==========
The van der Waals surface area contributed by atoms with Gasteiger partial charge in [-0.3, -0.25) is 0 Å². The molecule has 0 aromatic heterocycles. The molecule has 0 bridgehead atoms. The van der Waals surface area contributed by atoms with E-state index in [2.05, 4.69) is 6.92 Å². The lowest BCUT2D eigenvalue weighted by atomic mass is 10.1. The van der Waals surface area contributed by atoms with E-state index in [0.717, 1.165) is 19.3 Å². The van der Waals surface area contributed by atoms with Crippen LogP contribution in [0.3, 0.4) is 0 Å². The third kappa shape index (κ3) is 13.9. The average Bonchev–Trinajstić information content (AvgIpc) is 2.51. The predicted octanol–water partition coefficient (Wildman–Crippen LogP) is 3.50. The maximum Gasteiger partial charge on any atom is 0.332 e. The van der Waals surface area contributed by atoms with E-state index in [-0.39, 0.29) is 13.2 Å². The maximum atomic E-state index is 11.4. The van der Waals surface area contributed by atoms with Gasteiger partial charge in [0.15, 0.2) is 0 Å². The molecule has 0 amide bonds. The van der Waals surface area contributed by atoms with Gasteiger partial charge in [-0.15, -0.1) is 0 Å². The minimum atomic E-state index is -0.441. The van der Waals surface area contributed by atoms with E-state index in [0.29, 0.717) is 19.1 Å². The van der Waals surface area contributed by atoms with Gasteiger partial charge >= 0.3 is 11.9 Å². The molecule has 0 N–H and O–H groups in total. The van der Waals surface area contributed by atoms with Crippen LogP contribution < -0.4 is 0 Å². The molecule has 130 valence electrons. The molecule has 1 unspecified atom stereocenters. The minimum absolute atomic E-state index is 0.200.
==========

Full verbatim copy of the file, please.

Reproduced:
The van der Waals surface area contributed by atoms with Gasteiger partial charge in [-0.3, -0.25) is 0 Å². The molecule has 0 aromatic heterocycles. The molecule has 0 bridgehead atoms. The van der Waals surface area contributed by atoms with E-state index in [2.05, 4.69) is 6.92 Å². The lowest BCUT2D eigenvalue weighted by atomic mass is 10.1. The van der Waals surface area contributed by atoms with E-state index in [0.717, 1.165) is 19.3 Å². The van der Waals surface area contributed by atoms with Crippen LogP contribution in [0.3, 0.4) is 0 Å². The third kappa shape index (κ3) is 13.9. The average Bonchev–Trinajstić information content (AvgIpc) is 2.51. The predicted octanol–water partition coefficient (Wildman–Crippen LogP) is 3.50. The maximum Gasteiger partial charge on any atom is 0.332 e. The van der Waals surface area contributed by atoms with E-state index in [-0.39, 0.29) is 13.2 Å². The maximum atomic E-state index is 11.4. The van der Waals surface area contributed by atoms with Gasteiger partial charge in [0.15, 0.2) is 0 Å². The molecule has 0 amide bonds. The van der Waals surface area contributed by atoms with Gasteiger partial charge in [-0.15, -0.1) is 0 Å². The minimum atomic E-state index is -0.441. The van der Waals surface area contributed by atoms with E-state index in [0.29, 0.717) is 19.1 Å². The van der Waals surface area contributed by atoms with Gasteiger partial charge >= 0.3 is 11.9 Å². The molecule has 0 N–H and O–H groups in total. The van der Waals surface area contributed by atoms with Crippen LogP contribution < -0.4 is 0 Å². The molecule has 130 valence electrons. The molecule has 1 unspecified atom stereocenters. The minimum absolute atomic E-state index is 0.200.